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additives | Flame retardants


Fire performance of various polyolefin compounds containing MCA PPM Triazines and BASF Flamestab NOR 116


PP (%) PE (%)


MCA® PPM Triazine HF (%) MCA® PPM Triazine 765 (%) Flamestab NOR® 116* (%) 0.2 mm


Total Burning time (s) UL 94 (3.2 mm)


UL 94 (1.6 mm)+ Nanoclays/PTFE Source: MCA


0


98 1


1 B-2 (fire test) > 260 40 V-2 V-0 (?)


refractory products company RHI) and Germany. Huber offers ground and precipitated grades of ATH


in all areas, the latter being purer and better suited for applications such as wire and cable. “We sell a lot of MDH in applications using higher processing tempera- tures, since ATH decomposes at 220°C,” he notes. “Even at lower temperatures, some customers still use MDH, in combination with ATH, to get a combination of performance characteristics offered by each type.” There is no doubt that brominated flame retardants


are more efficient than ATH and MDH, Halpert acknowl- edges, meaning addition levels with the latter need to be much higher to obtain similar flame resistance. But when regulations or customer preferences call for halogen-free systems, Huber can develop suitable formulations. These often involve synergists. The company is, for example, currently involved in the development of flame retardant insulation for alumini- um building panels to prevent a recurrence of a recent incident in Dubai that saw a high-rise building engulfed in flames (new buildings in the UAE must now have fire-resistant exterior cladding). A Martinal highly loaded ATH core compound


enables aluminium sandwich panels to meet Euroclass A2 requirements. The compound meets CPR A2s1d0, indicating low smoke formation and no generation of burning droplets. Many people today incorrectly believe that only high


grade precipitated magnesium hydroxide should be used for flame retardant applications, says Jim Innes at Flame Retardants Associates, which is introducing Hydrofy products into the US from Italian company Nuova Sima (the world’s largest producer of natural flame retardant MDH). “In the European market, this perception has become


obsolete. Today, natural (non-precipitated) magnesium hydroxide has found its way into multiple flame retard- ant applications such as wire and cable, roof membrane,


30 COMPOUNDING WORLD | December 2016


Stable improvements BASF highlights its nitrogen-based flame retardants, including Melapur MC, Melapur 200 and Flamestab NOR 116. Melapur MC melamine cyanurate is typically used in applications for polyamides, PBTs and TPUs while Melapur 200, a melamine polyphosphate, protects in applications using glass fibre reinforced products based on PA6, PA66, PBT and epoxy resin. Flamestab NOR 116, which uses NOR HALS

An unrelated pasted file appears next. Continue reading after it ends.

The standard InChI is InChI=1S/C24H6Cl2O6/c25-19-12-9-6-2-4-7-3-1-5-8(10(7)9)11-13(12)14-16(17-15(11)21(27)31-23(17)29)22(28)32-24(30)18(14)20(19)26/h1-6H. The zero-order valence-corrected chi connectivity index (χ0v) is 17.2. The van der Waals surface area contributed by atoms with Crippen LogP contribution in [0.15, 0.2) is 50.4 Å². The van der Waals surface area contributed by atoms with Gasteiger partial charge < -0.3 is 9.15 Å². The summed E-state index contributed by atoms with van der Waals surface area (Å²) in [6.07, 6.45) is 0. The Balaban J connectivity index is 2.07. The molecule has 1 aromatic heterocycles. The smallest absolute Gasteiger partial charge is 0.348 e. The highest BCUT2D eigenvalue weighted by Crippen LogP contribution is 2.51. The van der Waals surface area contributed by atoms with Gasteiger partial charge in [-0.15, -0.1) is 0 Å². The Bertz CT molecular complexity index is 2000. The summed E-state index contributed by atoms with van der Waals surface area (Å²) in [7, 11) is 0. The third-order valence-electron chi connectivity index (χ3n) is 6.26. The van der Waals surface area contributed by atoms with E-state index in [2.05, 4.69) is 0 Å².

technology, achieves its best performance when used in thin polyolefin applications such as films, tapes, woven and nonwoven products, the company says. However, Kaul at MCA says this can be extended into thicker films and higher melting point polyolefins by combining Flamestab NOR 116 with MCA’s PPMTs. Flamestab NOR 116 also enhances thermal and light


stability in the final product as the NOR HALS technology was developed primarily as a light stabiliser system. “Further developmental work has proven that depending on the molecular structure the property profile can be tailor made to fulfil different tasks: rheology modifiers as well as flame retardant,” BASF says.


Click on the links for more information: ❙ www.albemarle.comwww.chemtura.comwww.icl-ip.comwww.lanxess.comwww.frxpolymers.comwww.tolsa.comwww.byk.comwww.polymerdynamix.comwww.clariant.comwww.mcatechnologies.comwww.paxymer.sewww.italmatch.comwww.adeka.co.jp/enwww.dowcorning.comwww.hubermaterials.comwww.nuovasima.itwww.basf.com


www.compoundingworld.com


85 0 0


15 0


85 0


15 0


composite panelling, and electrical/electronic compo- nents,” says Innes. “As a result, natural magnesium hydroxide is widely accepted across Europe as a low cost effective substitute for the higher priced precipitated grades in many flame retardant plastic formulations.” Innes says that the annual consumption of natural


flame retardant MDH in Europe, estimated at more than 30,000 tonnes, has surpassed that of precipitated grades. “Natural grades are increasingly being accepted in other global markets as well, including Asia and NAFTA,” he says.


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